03rd Dec2019

‘Marla’ Review

by Alain Elliott

Stars: Lisa van Dam-Bates, Travis Johnny Ware, Katie Hemming, Jason Stange, Palmer Chase | Written and Directed by Lisa van Dam-Bates


Lisa van Dam-Bates directs and stars in Marla, aka Marla Mae, her first feature film about a woman who gets an IUD implanted by an old friend, only for it to be a much worst idea than she could have ever thought.

Dam-Bates (who also wrote the script) does have a really cool idea here but it doesn’t ever quite reach the heights I hoped. For a debut feature it’s pretty good though and she does well in the lead role. It’s always 50/50 when director place themselves in the lead but here it works out well. She is the best actor in the movie which unfortunately has a couple of amateurish and wooden performance from a couple of cast members. And although the idea is a good one, the script is at times a little all over the place and too many questions going unanswered. I get that giving away or explaining too much isn’t always a good thing but there needs to be some kind of balance.

Marla can definitely be described as a slow-burn of a movie with much of the film being character-driven and when the lead character is on screen it’s decent but some of the other characters are somewhat lacking. I desperately wanted to know more about some of the characters – ‘Doc’ being the obvious one. But Marla and her reactions to what is happening to her are what keeps you watching.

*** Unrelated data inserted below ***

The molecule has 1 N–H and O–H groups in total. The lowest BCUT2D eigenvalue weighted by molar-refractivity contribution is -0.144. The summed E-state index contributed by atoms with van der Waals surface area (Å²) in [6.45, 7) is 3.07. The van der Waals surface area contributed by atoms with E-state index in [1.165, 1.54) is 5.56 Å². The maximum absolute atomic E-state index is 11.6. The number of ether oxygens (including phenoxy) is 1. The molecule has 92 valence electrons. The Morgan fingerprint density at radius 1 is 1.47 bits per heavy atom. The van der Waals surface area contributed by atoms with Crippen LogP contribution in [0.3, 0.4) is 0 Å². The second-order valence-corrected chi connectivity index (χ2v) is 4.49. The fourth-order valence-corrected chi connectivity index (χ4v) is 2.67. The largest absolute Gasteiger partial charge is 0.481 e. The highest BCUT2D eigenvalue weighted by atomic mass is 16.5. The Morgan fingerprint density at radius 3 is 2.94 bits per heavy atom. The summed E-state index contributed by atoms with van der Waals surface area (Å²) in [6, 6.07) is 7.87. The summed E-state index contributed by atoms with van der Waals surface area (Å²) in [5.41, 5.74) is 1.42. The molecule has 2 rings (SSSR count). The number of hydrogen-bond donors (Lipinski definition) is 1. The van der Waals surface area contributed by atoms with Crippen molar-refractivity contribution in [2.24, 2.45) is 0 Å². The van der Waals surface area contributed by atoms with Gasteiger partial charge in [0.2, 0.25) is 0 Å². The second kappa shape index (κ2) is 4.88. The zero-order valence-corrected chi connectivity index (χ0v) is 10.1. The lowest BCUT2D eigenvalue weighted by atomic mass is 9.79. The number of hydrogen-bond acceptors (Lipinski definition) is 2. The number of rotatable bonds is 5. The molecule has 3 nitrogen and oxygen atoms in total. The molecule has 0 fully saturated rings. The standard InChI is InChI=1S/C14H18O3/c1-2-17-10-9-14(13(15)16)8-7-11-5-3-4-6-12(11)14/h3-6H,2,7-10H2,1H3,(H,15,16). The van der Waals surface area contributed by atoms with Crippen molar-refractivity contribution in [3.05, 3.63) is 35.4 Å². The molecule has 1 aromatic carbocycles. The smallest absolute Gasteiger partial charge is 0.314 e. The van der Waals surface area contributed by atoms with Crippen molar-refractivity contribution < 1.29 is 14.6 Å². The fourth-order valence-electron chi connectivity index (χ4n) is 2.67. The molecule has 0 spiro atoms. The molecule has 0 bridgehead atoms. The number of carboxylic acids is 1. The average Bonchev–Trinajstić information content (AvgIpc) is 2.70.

Although this isn’t your typical horror movie it very much fits nicely in the genre. And the moments of gore and indeed that, very gory, with some delightful practical effects. Despite the low budget – the less is more ideology here works well. When the red stuff hits, it really hits and is so much more impactful. It always creates some of the best images in the movie (the final death scene comes to mind), ones that will stick with after those credits roll.

There’s a subtle and mostly simple score that creates an atmosphere at times and is another positive.

The obvious comparison movie here is Teeth (check it out if you haven’t already) but Marla is perhaps a more bleak and brutal version of it. There is a cool, female-fronted story to be told here that feels very relevant. With the Me Too movement and other such cases, there is clearly going to be more and more movies from this kind of perspective and that can only be a good thing. The horror genre in particular always does a great job of reflecting what is happening in the world, as depressing as it might be. And the revenge story here does exactly that.

Unfortunately the ending just brings more questions than answers but this doesn’t ruin the movie altogether. This is a strong first movie (and performance) from the director and I will be very much interested in what she does next.

*** 3/5

Marla is available on DVD and Digital now from High Octane Pictures.


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